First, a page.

1. Beginning teacher and administrator support and mentoring, including programs that support the ability of new teachers and administrators to teach and lead effectively, and to meet induction requirements adopted by the Commission on Teacher Credentialing.
  2. Professional development, coaching and support services for teachers identified by LEAs as needing improvement or additional support.
  3. Professional development for teachers and administrators that is aligned to state-adopted content standards.
  4. To promote educator quality and effectiveness, including training on mentoring and coaching certificated staff and training certificated staff to support effective teaching and learning.

What conditions must be satisfied in order to receive the funds?

As suggested above, LEAs will receive these funds based on staffing data and do not need to complete an application or form to qualify for the funding.  This funding, however, will be subject to the annual audits required by Section 41020 of the Education Code.  To avoid audit findings, LEAs must:

  • Develop and adopt a spending plan that complies with the requirements listed above – the plan must be discussed at a public meeting and adopted at a subsequent meeting.
  • Expend the funds over three fiscal years – 2015-16, 2016-17 and 2018-19.  CDE has indicated that expenditures in 2015-16 may be made prior to adoption of the required plan, but the adopted plan should include those expenditures.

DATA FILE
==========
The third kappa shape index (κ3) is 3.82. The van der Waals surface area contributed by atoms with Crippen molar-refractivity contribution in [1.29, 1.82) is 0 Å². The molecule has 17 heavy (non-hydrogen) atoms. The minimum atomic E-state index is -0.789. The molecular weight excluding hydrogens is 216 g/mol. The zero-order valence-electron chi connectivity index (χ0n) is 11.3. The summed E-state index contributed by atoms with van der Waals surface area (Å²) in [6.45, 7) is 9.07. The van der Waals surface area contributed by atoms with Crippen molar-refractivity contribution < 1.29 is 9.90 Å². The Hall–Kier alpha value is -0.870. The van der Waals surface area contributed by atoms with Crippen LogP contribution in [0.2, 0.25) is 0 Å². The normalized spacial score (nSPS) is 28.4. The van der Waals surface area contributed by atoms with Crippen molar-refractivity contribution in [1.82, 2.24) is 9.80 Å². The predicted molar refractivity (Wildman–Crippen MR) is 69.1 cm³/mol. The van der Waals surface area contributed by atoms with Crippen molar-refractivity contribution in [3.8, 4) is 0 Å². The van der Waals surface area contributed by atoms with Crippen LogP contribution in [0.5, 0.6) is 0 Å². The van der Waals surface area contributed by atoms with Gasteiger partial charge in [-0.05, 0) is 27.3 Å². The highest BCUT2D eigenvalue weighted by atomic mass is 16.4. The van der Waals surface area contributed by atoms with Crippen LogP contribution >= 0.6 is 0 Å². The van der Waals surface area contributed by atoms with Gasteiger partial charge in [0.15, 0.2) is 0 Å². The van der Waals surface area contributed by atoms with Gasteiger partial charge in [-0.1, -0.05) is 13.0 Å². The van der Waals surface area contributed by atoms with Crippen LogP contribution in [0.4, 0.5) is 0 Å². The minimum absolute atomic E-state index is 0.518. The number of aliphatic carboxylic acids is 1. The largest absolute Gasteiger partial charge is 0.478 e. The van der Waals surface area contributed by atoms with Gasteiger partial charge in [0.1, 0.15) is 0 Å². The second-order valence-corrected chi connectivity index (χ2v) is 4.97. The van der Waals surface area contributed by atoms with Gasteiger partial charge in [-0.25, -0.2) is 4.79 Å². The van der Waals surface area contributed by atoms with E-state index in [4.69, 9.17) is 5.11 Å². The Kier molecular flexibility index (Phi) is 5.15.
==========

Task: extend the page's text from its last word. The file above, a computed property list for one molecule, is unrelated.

• Provide a detailed report of program expenditures to the CDE by July 1, 2018, including specific purchases made and the number of teachers, administrators, or paraprofessional educators that received professional development.  The CDE will provide a template or format for this report, and also plans to issue FAQs to address questions related to proper expenditures for the program.

Gerry Shelton, Partner
Capitol Advisors Group

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Will the Supreme Court Eliminate Agency Fees?

Friedrichs v. California Teachers Association is a case with enormous implications for public-sector unions, including the California Teachers Associations (CTA) and other California unions representing school employees.  The US Supreme Court has agreed to take the case, and in the next session will consider whether to invalidate the “agency shop” funding structure of California’s public unions.  The legal challenge is based on First Amendment free speech arguments – the plaintiffs argue that “agency fees” are the equivalent of forced political speech and violate the US Constitution.  Given the current conservative majority on the Court, and the trend of free speech decisions over the last few years (recall decisions on corporate speech and campaign finance laws), it would seem that the laws in many states governing the collection of public-sector union fees are at risk.

California Law